No time for exercise?

No problem! You can even exercise when you are boxed in your car or your office cubicle

Woman exercising at workMost people think that we need to exercise for long hours in a gym using equipment and machines to stay fit. And since most of us can’t spare enough time [or energy] for that, we skip exercise altogether. However, even 20 – 30 minutes of exercise, done in the car while we are being driven is enough to stimulate our metabolism and keep us energised. We could also do them in our cabins.

You can start by a moderate cardio activity like taking the stairs instead of the elevator, walking all or part of the way to work or go for a walk during your coffee or lunch break.

  1. Bramhamudra or neck rotation: While sitting in the car, keep your spine straight, shoulders and torso steady. Now, move the face to the left by turning only the neck. Come back to start position and turn to the right. Hold each position for 20 seconds. Repeat the same by tilting the head backwards and forward. This exercise strengthens the neck and improves blood circulation. It also helps correct insomnia.
  2. Shoulder rotation: Place your fingers on your shoulders and rotate your arms first clock-wise, then anti clock-wise. Repeat 10 times. Doing this improves flexibility of the shoulders and neck and eases tension in the shoulder and neck area.
  3. Wrist stretch: Extend your arm in front of you with palms up and grab the fingers with the other hand. Gently pull the fingers to stretch the forearm, holding for 20 seconds. Repeat on the other side. This is especially recommended for those who spend long hours working on a computer.
  4. Lower back stretch: Sit tall and place the left arm behind the left hip. Gently twist to the left using the right hand to deepen the stretch. Hold for 30 seconds. Repeat on the other side. This exercises reduces stiffness in the spine.
  5. Hip flexion: Sit straight with your abs in and lift the left foot off the floor, a few inches with knees bent. Hold for 30 seconds, repeat with the other leg and do this five times.
  6. Anulom-vilom: Close your eyes and relax. Close your right nostril with your right thumb. Breathe in from your left. Then close the left nostril with middle and ring finger and open the right nostril and breathe out. Repeat for five counts. This helps regulate blood pressure and is beneficial in migraine, sinus and asthma. Breathing exercises help revitalise the body, bring clarity to the mind and will help your mind and body work in harmony to liberate you from worries, tensions and fatigue.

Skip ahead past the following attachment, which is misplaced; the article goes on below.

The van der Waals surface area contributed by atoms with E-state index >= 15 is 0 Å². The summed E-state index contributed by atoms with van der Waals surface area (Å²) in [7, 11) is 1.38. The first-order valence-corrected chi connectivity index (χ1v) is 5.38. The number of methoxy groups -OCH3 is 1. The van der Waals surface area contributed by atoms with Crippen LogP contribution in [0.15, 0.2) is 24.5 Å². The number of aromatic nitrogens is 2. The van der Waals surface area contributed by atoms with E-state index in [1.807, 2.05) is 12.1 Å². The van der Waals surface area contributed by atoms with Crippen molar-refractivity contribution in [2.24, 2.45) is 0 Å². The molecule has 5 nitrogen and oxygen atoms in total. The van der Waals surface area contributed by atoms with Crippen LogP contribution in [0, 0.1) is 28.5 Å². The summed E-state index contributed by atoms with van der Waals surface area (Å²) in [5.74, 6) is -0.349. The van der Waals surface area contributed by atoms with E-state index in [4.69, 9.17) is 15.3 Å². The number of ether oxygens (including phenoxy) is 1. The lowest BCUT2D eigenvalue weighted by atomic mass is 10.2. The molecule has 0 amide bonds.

7. Calf strengthening exercise: Sit tall with your hands extended in front at shoulder level. Keep some distance between your feet. Lift your buttocks a few inches off the chair and stay in this position for five counts. Repeat 10 times.

Eye exercises

  • Stretch your hand straight and hold a pen or pencil at arm’s length. Look at the tip of the pen without blinking the eye. Slowly move the pen two to three inches closer to your eye level and take it back. Repeat this five to eight times.
  • Keep your arms stretched sideways with the thumbs up. Look at the left thumb without moving the head. Now, look at the right thumb. Do this five times on each side.
  • Move your eyes clock wise and anti-clock wise without moving your head and repeat for 5 rounds. Both these are excellent for relaxing the eye muscles and stimulates blood and nutrient flow to the eye muscles.
  • Rub your palms together for a few seconds and place the warm palm on your eyes. This soothes and relaxes your eyes and reduces eye stress.

How our body and mind function are the prime indicators of health. Robust health can be restored by not just recognising the importance of exercise, but also that of food, sunshine, air, rest and relaxation and the effect these have on the functioning of our body.

Also, all wellness programmes must be complemented with a wholesome and nutritious diet. Include natural foods like whole grains, fruits, vegetables, sprouts, nuts, seeds and herbs, which are rich in nutrients and antioxidants and contribute to wholesome wellness.

This was first published in the August 2012 issue of Complete Wellbeing

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